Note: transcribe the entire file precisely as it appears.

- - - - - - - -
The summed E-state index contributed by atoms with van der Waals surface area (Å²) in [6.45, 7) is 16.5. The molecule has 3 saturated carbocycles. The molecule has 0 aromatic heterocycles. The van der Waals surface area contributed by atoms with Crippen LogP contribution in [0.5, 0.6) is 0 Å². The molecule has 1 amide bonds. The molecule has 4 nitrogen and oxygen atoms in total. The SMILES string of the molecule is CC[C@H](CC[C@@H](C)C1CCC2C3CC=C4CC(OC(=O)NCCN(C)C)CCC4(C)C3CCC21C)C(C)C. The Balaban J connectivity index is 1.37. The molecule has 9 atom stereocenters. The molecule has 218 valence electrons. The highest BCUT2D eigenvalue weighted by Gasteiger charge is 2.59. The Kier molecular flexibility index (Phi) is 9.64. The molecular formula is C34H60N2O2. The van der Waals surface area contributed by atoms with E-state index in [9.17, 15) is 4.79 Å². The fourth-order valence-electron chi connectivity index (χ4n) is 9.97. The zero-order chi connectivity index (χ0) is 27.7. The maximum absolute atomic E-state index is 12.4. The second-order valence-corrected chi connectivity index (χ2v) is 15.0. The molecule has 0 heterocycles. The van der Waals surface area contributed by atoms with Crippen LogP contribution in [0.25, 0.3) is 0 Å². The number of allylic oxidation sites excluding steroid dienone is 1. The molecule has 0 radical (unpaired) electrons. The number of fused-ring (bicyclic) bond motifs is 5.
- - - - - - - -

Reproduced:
The summed E-state index contributed by atoms with van der Waals surface area (Å²) in [6.45, 7) is 16.5. The molecule has 3 saturated carbocycles. The molecule has 0 aromatic heterocycles. The van der Waals surface area contributed by atoms with Crippen LogP contribution in [0.5, 0.6) is 0 Å². The molecule has 1 amide bonds. The molecule has 4 nitrogen and oxygen atoms in total. The SMILES string of the molecule is CC[C@H](CC[C@@H](C)C1CCC2C3CC=C4CC(OC(=O)NCCN(C)C)CCC4(C)C3CCC21C)C(C)C. The Balaban J connectivity index is 1.37. The molecule has 9 atom stereocenters. The molecule has 218 valence electrons. The highest BCUT2D eigenvalue weighted by Gasteiger charge is 2.59. The Kier molecular flexibility index (Phi) is 9.64. The molecular formula is C34H60N2O2. The van der Waals surface area contributed by atoms with E-state index in [9.17, 15) is 4.79 Å². The fourth-order valence-electron chi connectivity index (χ4n) is 9.97. The zero-order chi connectivity index (χ0) is 27.7. The maximum absolute atomic E-state index is 12.4. The second-order valence-corrected chi connectivity index (χ2v) is 15.0. The molecule has 0 heterocycles. The van der Waals surface area contributed by atoms with Crippen LogP contribution in [0.25, 0.3) is 0 Å². The number of allylic oxidation sites excluding steroid dienone is 1. The molecule has 0 radical (unpaired) electrons. The number of fused-ring (bicyclic) bond motifs is 5.